To construct the variance-covariance matrix of the eight elementary estimates, first the 2 \(\times\) 2 matrices with estimated variances and covariances are computed for panels b, c, and d. These three panels are used to estimate the spatial means of two consecutive years: the locations of panel b are used to estimate the spatial means for 2004 and 2009, panel c for 2009 and 2014, and panel d for 2014 and 2019 (Figure 15.1). These three matrices are copied into the 8 \(\times\) 8 matrix, see matrix (15.12). Finally, the data of panel a and e are used to compute the estimated variances of the estimators of the spatial means in 2004 and 2019, respectively, and copied to the upper left and lower right entry of the variance-covariance matrix, respectively.

```
C_b <- filter(mysample_RP, panel == "b") %>% dplyr::select(TAS2004, TAS2009) %>%
var() / (n / 2)
C_c <- filter(mysample_RP, panel == "c") %>% dplyr::select(TAS2009, TAS2014) %>%
var() / (n / 2)
C_d <- filter(mysample_RP, panel == "d") %>% dplyr::select(TAS2014, TAS2019) %>%
var() / (n / 2)
C <- matrix(data = 0, ncol = 8, nrow = 8)
C[2:3, 2:3] <- C_b
C[4:5, 4:5] <- C_c
C[6:7, 6:7] <- C_d
C[1, 1] <- var(mysample_RP[mysample_RP$panel == "a", "TAS2004"]) / (n / 2)
C[8, 8] <- var(mysample_RP[mysample_RP$panel == "e", "TAS2019"]) / (n / 2)
```

The design-based GLS estimates of the spatial means for the four sampling times are computed as before, followed by computing the estimated space-time parameters.

```
XCXinv <- solve(crossprod(X, solve(C, X)))
XCz <- crossprod(X, solve(C, mz_el))
mz_GLS <- XCXinv %*% XCz
#current mean
mz_cur_RP <- mz_GLS[4]
se_mz_cur_RP <- sqrt(XCXinv[4, 4])
#change of mean
w <- c(-1, 0, 0, 1)
d_mz_RP <- t(w) %*% mz_GLS
se_d_mz_RP <- sqrt(t(w) %*% XCXinv %*% w)
#trend of mean
w <- (t - mean(t)) / sum((t - mean(t))^2)
mz_trend_RP <- t(w) %*% mz_GLS
se_mz_trend_RP <- sqrt(t(w) %*% XCXinv %*% w)
#space-time mean
w <- rep(1 / 4, 4)
mz_st_RP <- t(w) %*% mz_GLS
se_mz_st_RP <- sqrt(t(w) %*% XCXinv %*% w)
```

### 15.4.6 Sampling experiment

The random sampling with the five space-time designs and estimation of the four space-time parameters is repeated 10,000 times. The standard deviations of the 10,000 estimates of a space-time parameter are shown in Table 15.1. Note that to determine the standard errors of the estimators of the space-time parameters for the SS, IS, and SA designs, a sampling experiment is not really needed. These can be computed without error because we have exhaustive knowledge of the study variable at all sampling times. However, for the SP and RP designs, a sampling experiment is needed to approximate the design-expectation of the standard error of the estimators of the space-time parameters. This is because the space-time parameters are derived from the GLS estimator of the spatial means, and the GLS estimator is a function of the *estimated* covariances of the elementary estimates (Equation (15.10)). Using the true covariance of the elementary estimates in the GLS estimator, instead of the estimated covariance, leads to an underestimation of the standard error. Computing the true standard errors of the estimators of the space-time parameters for the various space-time designs is left as an exercise.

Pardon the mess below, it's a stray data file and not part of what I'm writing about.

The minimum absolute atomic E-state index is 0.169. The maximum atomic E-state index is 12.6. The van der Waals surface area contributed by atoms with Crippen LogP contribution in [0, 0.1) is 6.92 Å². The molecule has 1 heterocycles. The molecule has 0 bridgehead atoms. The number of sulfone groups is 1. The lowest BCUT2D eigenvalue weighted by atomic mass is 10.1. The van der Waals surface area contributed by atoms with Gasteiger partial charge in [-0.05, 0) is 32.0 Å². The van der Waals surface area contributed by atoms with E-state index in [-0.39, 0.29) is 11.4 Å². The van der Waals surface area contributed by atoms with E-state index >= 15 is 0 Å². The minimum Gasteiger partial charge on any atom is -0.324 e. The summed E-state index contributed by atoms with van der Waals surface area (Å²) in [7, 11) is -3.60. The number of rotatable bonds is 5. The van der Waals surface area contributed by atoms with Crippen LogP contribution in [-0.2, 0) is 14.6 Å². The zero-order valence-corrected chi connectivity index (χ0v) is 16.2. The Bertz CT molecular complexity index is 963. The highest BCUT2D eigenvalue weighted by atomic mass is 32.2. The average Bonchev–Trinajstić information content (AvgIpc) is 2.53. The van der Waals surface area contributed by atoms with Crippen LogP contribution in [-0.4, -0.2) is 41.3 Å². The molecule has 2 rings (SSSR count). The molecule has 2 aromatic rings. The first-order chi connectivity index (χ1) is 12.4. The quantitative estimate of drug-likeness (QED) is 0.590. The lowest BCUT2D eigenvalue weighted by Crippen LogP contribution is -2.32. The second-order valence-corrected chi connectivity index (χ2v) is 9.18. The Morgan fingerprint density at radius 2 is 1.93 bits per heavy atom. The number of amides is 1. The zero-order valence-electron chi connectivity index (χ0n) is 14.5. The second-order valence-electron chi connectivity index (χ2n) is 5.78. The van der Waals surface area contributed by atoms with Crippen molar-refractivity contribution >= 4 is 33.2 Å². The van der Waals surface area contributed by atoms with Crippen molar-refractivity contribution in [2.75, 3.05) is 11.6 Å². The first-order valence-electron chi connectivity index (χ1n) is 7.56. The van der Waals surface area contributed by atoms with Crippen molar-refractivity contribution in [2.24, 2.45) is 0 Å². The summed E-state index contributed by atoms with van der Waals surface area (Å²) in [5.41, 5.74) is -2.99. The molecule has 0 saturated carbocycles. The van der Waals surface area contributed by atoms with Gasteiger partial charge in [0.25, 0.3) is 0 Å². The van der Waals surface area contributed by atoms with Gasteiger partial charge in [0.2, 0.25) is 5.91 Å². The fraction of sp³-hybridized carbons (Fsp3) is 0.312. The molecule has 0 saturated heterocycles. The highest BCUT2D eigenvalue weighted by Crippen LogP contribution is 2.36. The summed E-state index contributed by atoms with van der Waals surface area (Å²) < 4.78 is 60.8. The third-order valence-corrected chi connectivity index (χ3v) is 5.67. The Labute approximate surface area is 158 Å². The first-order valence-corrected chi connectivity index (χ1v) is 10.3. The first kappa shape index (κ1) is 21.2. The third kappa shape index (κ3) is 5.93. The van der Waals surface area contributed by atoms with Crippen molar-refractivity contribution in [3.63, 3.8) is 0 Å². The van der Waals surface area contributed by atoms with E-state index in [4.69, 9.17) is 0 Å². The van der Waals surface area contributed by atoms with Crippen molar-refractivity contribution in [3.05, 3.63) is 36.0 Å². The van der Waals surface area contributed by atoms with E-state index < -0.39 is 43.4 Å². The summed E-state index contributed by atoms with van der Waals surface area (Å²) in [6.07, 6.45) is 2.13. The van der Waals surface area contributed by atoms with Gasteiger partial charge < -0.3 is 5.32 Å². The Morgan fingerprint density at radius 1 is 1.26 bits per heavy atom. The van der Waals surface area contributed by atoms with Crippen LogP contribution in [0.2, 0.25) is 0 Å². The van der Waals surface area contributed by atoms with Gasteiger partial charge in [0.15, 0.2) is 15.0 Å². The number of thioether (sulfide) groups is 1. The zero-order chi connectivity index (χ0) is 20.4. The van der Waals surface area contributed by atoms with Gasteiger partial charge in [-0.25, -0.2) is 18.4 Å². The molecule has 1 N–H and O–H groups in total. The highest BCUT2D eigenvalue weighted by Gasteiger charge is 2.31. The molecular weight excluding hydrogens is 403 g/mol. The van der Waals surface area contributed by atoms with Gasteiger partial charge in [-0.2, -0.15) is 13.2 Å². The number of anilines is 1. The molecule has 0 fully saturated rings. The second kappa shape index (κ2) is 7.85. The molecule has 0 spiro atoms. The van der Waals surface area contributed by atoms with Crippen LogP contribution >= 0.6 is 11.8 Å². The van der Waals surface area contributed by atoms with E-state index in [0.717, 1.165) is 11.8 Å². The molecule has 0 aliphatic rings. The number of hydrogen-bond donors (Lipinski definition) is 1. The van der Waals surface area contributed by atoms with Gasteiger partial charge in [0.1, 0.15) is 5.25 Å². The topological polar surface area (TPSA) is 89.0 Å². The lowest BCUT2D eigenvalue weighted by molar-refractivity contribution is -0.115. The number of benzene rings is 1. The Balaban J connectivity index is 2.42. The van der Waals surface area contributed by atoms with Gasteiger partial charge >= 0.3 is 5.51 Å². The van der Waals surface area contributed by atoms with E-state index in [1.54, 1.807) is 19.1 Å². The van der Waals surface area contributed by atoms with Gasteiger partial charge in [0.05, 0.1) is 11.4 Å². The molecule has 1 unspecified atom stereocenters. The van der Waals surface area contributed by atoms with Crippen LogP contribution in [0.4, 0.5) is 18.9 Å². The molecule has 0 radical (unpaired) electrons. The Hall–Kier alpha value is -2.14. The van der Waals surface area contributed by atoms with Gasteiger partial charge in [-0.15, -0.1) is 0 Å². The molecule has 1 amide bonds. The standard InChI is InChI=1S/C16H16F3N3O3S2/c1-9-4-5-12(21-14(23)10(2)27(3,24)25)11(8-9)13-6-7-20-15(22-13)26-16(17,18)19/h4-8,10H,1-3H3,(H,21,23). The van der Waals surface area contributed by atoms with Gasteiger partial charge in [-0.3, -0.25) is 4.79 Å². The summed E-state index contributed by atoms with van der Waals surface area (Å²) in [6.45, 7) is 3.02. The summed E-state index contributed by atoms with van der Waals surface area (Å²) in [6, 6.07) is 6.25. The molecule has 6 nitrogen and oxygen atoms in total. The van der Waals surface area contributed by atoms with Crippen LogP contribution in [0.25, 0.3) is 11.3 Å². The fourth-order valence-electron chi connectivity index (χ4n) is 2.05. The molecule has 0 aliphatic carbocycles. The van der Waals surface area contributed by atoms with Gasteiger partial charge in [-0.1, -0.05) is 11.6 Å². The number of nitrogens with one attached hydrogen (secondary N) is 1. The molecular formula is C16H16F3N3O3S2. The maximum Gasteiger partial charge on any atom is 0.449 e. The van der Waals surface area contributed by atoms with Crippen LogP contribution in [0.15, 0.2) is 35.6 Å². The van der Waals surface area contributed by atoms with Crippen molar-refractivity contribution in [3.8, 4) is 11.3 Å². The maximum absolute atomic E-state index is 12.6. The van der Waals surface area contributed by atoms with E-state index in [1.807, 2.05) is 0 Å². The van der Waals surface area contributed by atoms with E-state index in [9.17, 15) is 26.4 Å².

As a reference for the standard deviations in Table 15.1: the current mean (spatial mean air temperature in 2019) equals 14.59\(^\circ\)C, the change of the mean from 2004 to 2019 equals 0.611\(^\circ\)C, the temporal trend equals 0.198\(^\circ\)C *per five years*, and the space-time mean equals 14.44\(^\circ\)C.

Current mean | Change of mean | Trend of mean | Space-time mean | |
---|---|---|---|---|

SS | 0.2709 | 0.0343 | 0.0123 | 0.2741 |

IS | 0.2653 | 0.3873 | 0.1221 | 0.1354 |

SA | 0.2676 | 0.3894 | 0.0787 | 0.1910 |

SP | 0.1755 | 0.0481 | 0.0171 | 0.1770 |

RP | 0.1769 | 0.0840 | 0.0299 | 0.1744 |

Estimates of the current mean with the SP and RP designs are much more precise than with the SS, IS, and SA designs. This is because with designs SP and RP there is partial overlap with the samples of the other years. If the study variable at different years is correlated, we can profit from the data of previous years. In our case, this correlation is very strong:

```
TAS2004 TAS2009 TAS2014 TAS2019
TAS2004 1.0000000 0.9950227 0.9878301 0.9927014
TAS2009 0.9950227 1.0000000 0.9875005 0.9960541
TAS2014 0.9878301 0.9875005 1.0000000 0.9938060
TAS2019 0.9927014 0.9960541 0.9938060 1.0000000
```

The differences in standard deviations of the estimated current means among the SS, IS, and SA designs are due to random variation: the true standard errors of the current mean estimator are equal for these three space-time designs.